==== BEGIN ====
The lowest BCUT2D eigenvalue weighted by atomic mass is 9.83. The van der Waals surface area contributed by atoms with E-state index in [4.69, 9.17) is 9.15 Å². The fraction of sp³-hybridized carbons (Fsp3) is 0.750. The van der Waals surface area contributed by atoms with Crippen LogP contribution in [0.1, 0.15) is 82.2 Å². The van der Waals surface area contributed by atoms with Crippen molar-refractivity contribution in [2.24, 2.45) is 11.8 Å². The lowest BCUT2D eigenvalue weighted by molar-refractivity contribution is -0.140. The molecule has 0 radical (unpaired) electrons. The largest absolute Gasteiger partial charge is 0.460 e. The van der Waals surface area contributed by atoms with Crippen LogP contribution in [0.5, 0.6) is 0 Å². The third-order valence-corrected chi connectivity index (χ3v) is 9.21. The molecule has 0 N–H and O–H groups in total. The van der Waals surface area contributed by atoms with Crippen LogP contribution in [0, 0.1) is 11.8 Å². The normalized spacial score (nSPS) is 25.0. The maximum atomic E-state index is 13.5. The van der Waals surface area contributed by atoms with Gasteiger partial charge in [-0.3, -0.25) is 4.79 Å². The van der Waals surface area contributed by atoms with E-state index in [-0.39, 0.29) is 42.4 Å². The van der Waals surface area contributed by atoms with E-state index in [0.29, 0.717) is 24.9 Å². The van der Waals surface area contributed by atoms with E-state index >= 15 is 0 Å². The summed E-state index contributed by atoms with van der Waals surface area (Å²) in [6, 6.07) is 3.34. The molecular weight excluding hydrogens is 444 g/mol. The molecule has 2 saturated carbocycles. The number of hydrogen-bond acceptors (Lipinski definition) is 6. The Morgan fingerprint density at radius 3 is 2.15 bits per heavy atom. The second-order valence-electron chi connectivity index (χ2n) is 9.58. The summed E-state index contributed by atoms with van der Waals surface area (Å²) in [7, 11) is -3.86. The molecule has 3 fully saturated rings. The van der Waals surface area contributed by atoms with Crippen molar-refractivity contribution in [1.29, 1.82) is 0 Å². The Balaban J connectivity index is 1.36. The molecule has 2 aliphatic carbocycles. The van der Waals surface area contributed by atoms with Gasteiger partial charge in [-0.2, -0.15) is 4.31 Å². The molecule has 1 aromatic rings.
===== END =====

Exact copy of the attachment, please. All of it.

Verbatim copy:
The lowest BCUT2D eigenvalue weighted by atomic mass is 9.83. The van der Waals surface area contributed by atoms with E-state index in [4.69, 9.17) is 9.15 Å². The fraction of sp³-hybridized carbons (Fsp3) is 0.750. The van der Waals surface area contributed by atoms with Crippen LogP contribution in [0.1, 0.15) is 82.2 Å². The van der Waals surface area contributed by atoms with Crippen molar-refractivity contribution in [2.24, 2.45) is 11.8 Å². The lowest BCUT2D eigenvalue weighted by molar-refractivity contribution is -0.140. The molecule has 0 radical (unpaired) electrons. The largest absolute Gasteiger partial charge is 0.460 e. The van der Waals surface area contributed by atoms with Crippen LogP contribution in [0.5, 0.6) is 0 Å². The third-order valence-corrected chi connectivity index (χ3v) is 9.21. The molecule has 0 N–H and O–H groups in total. The van der Waals surface area contributed by atoms with Crippen LogP contribution in [0, 0.1) is 11.8 Å². The normalized spacial score (nSPS) is 25.0. The maximum atomic E-state index is 13.5. The van der Waals surface area contributed by atoms with Gasteiger partial charge in [-0.3, -0.25) is 4.79 Å². The van der Waals surface area contributed by atoms with E-state index in [-0.39, 0.29) is 42.4 Å². The van der Waals surface area contributed by atoms with E-state index in [0.29, 0.717) is 24.9 Å². The van der Waals surface area contributed by atoms with E-state index >= 15 is 0 Å². The summed E-state index contributed by atoms with van der Waals surface area (Å²) in [6, 6.07) is 3.34. The molecular weight excluding hydrogens is 444 g/mol. The molecule has 2 saturated carbocycles. The number of hydrogen-bond acceptors (Lipinski definition) is 6. The Morgan fingerprint density at radius 3 is 2.15 bits per heavy atom. The second-order valence-electron chi connectivity index (χ2n) is 9.58. The summed E-state index contributed by atoms with van der Waals surface area (Å²) in [7, 11) is -3.86. The molecule has 3 fully saturated rings. The van der Waals surface area contributed by atoms with Crippen molar-refractivity contribution in [1.29, 1.82) is 0 Å². The Balaban J connectivity index is 1.36. The molecule has 2 aliphatic carbocycles. The van der Waals surface area contributed by atoms with Gasteiger partial charge in [-0.2, -0.15) is 4.31 Å². The molecule has 1 aromatic rings.